So far it hasn’t been a good week so far for website security here in Thailand.
Still reeling from a much publicised breach of security in its online gaming network – which might have compromised customer details including credit card numbers – and a potential loss of $170 million, Sony faced the ignominy of having its Thailand website attacked and used for phishing according to CNET.
The hack, which is not connected to Sony’s problems with its PlayStation Network, has placed a phishing Web page on the Sony Thailand site, F-Secure chief research officer Mikko Hypponen told ZDNet UK today. F-Secure notified Sony, the company said in a blog post today.
“The phishers are looking for credit card details and log-ins,” said Hypponen.
While elsewhere on Thai webspace the Democrat Party suffered when one of its websites was knocked out by a ‘friendly’ hacker who, on assuming control of the website’s content, posted a note aimed to highlight how shoddy the security system is.
More details come from the Bangkok Post:
A website of the Democrat Party, set up to attract young people, was hacked on Sunday night.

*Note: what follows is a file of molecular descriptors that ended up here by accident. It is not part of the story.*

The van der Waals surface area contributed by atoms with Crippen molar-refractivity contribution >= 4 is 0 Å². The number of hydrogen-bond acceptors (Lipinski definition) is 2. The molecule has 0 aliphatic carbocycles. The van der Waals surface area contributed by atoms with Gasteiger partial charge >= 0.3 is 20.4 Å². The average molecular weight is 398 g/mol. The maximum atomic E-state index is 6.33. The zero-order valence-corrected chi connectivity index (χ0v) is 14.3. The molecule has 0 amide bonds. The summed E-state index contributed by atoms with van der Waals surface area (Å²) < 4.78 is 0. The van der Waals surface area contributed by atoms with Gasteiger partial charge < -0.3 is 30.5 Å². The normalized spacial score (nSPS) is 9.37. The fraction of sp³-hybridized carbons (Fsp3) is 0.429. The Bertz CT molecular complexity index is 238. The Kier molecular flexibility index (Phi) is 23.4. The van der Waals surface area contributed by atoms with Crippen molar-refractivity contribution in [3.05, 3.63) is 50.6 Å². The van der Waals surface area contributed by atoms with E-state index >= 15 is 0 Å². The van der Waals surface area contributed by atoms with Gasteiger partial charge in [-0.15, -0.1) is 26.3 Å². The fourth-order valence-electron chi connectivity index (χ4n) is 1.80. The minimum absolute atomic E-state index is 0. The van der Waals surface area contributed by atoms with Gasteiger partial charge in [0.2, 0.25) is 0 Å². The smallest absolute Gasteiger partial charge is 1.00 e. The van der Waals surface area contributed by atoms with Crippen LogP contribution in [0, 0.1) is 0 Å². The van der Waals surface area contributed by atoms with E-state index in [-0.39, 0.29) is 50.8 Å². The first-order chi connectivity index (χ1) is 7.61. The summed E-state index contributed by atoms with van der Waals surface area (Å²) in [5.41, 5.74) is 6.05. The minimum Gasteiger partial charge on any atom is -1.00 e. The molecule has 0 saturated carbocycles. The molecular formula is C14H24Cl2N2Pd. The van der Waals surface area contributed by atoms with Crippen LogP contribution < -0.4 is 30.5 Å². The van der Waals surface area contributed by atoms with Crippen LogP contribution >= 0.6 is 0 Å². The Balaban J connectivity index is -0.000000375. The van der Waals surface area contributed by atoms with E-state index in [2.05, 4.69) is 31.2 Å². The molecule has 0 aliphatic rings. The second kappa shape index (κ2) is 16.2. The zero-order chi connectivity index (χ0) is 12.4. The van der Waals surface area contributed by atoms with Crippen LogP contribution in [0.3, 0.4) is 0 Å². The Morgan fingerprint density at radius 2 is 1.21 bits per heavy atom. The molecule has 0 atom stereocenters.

Reports said an anonymous hacker broke into “www.youngdemocrat.org” while Prime Minister and Democrat leader Abhisit Vejjajiva was using social media for his party’s election campaign.
The hacker replaced the homepage with a black background with the message: “Don’t Worry Admin! Your Files and Database Are Safe!!! I Just Wanna Tell You that Your Security Sucks!!!”
The black background and the message were removed on Monday morning, but the website was still down.
These events are neither the first, nor (sadly most likely) the last cases of lax website security in Thailand.
In the past a range of websites including government, corporate and other important sites have found themselves victim to phishing and viruses. That part is quite normal but when you consider the huge investment – both financial and time – that the government puts into tracking breaches of the country’s lese majeste law and other speech-related violations and one can legitimately ask if the Thai government is doing enough to tackle web security issues which could impact – if personal data and credit cards details are stolen – on its people accessing Thai cyberspace?
If its any consolation, Sony had a similar issue in Japan where an affiliated website had $1,200 of virtual currency stolen by an unknown intruder, as Slashdot reveals.
UPDATE 02 June 2011: The website of Thailand’s Ministry of Foreign Affairs suffered an attack yesterday when “a Google search for the ministry turned up a number of links that appeared to lead to advertising for Propecia (a treatment for baldness), and for male sex enhancement drugs Viagra and Cialis” according to The Phuket News.